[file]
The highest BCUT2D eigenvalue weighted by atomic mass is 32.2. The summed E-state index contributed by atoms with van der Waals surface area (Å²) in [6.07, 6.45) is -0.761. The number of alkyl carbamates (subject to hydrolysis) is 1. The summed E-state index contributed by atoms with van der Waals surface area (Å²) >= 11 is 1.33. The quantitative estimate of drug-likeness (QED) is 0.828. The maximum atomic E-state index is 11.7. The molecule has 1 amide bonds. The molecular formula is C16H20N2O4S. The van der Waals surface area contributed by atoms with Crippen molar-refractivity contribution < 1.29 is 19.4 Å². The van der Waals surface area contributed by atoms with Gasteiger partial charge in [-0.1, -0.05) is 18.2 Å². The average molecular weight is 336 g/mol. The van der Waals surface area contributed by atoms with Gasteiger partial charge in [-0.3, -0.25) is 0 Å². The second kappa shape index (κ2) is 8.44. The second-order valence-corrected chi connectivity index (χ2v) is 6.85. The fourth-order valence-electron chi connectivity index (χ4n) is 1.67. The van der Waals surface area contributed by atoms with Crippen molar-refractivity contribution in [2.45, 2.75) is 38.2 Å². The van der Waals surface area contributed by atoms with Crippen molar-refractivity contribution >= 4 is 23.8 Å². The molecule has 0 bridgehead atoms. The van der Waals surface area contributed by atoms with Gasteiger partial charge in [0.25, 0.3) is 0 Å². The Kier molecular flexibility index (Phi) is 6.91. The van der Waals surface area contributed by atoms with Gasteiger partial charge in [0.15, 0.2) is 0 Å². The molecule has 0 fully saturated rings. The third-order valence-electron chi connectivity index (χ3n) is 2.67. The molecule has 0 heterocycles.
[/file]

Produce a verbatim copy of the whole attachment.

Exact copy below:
The highest BCUT2D eigenvalue weighted by atomic mass is 32.2. The summed E-state index contributed by atoms with van der Waals surface area (Å²) in [6.07, 6.45) is -0.761. The number of alkyl carbamates (subject to hydrolysis) is 1. The summed E-state index contributed by atoms with van der Waals surface area (Å²) >= 11 is 1.33. The quantitative estimate of drug-likeness (QED) is 0.828. The maximum atomic E-state index is 11.7. The molecule has 1 amide bonds. The molecular formula is C16H20N2O4S. The van der Waals surface area contributed by atoms with Crippen molar-refractivity contribution < 1.29 is 19.4 Å². The van der Waals surface area contributed by atoms with Gasteiger partial charge in [-0.1, -0.05) is 18.2 Å². The average molecular weight is 336 g/mol. The van der Waals surface area contributed by atoms with Gasteiger partial charge in [-0.3, -0.25) is 0 Å². The second kappa shape index (κ2) is 8.44. The second-order valence-corrected chi connectivity index (χ2v) is 6.85. The fourth-order valence-electron chi connectivity index (χ4n) is 1.67. The van der Waals surface area contributed by atoms with Crippen molar-refractivity contribution in [2.45, 2.75) is 38.2 Å². The van der Waals surface area contributed by atoms with Crippen molar-refractivity contribution >= 4 is 23.8 Å². The molecule has 0 bridgehead atoms. The van der Waals surface area contributed by atoms with Gasteiger partial charge in [0.25, 0.3) is 0 Å². The Kier molecular flexibility index (Phi) is 6.91. The van der Waals surface area contributed by atoms with Gasteiger partial charge in [0.15, 0.2) is 0 Å². The molecule has 0 fully saturated rings. The third-order valence-electron chi connectivity index (χ3n) is 2.67. The molecule has 0 heterocycles.